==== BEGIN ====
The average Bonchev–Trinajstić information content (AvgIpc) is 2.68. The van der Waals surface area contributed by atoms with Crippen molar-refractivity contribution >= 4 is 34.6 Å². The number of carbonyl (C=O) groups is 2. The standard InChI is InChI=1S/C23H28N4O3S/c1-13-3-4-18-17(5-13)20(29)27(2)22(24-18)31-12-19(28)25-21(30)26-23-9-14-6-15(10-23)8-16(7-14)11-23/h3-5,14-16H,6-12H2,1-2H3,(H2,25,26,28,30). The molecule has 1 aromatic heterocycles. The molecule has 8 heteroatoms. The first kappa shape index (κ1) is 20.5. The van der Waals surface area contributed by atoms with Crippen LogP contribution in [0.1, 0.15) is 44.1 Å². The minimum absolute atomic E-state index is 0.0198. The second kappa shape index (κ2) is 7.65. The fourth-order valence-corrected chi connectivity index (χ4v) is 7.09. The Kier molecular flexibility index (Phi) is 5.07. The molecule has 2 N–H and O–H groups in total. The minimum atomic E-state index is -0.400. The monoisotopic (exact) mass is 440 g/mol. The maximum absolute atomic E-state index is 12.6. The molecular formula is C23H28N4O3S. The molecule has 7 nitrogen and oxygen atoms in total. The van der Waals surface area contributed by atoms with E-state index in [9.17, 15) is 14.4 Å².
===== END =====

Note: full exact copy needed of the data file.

The average Bonchev–Trinajstić information content (AvgIpc) is 2.68. The van der Waals surface area contributed by atoms with Crippen molar-refractivity contribution >= 4 is 34.6 Å². The number of carbonyl (C=O) groups is 2. The standard InChI is InChI=1S/C23H28N4O3S/c1-13-3-4-18-17(5-13)20(29)27(2)22(24-18)31-12-19(28)25-21(30)26-23-9-14-6-15(10-23)8-16(7-14)11-23/h3-5,14-16H,6-12H2,1-2H3,(H2,25,26,28,30). The molecule has 1 aromatic heterocycles. The molecule has 8 heteroatoms. The first kappa shape index (κ1) is 20.5. The van der Waals surface area contributed by atoms with Crippen LogP contribution in [0.1, 0.15) is 44.1 Å². The minimum absolute atomic E-state index is 0.0198. The second kappa shape index (κ2) is 7.65. The fourth-order valence-corrected chi connectivity index (χ4v) is 7.09. The Kier molecular flexibility index (Phi) is 5.07. The molecule has 2 N–H and O–H groups in total. The minimum atomic E-state index is -0.400. The monoisotopic (exact) mass is 440 g/mol. The maximum absolute atomic E-state index is 12.6. The molecular formula is C23H28N4O3S. The molecule has 7 nitrogen and oxygen atoms in total. The van der Waals surface area contributed by atoms with E-state index in [9.17, 15) is 14.4 Å².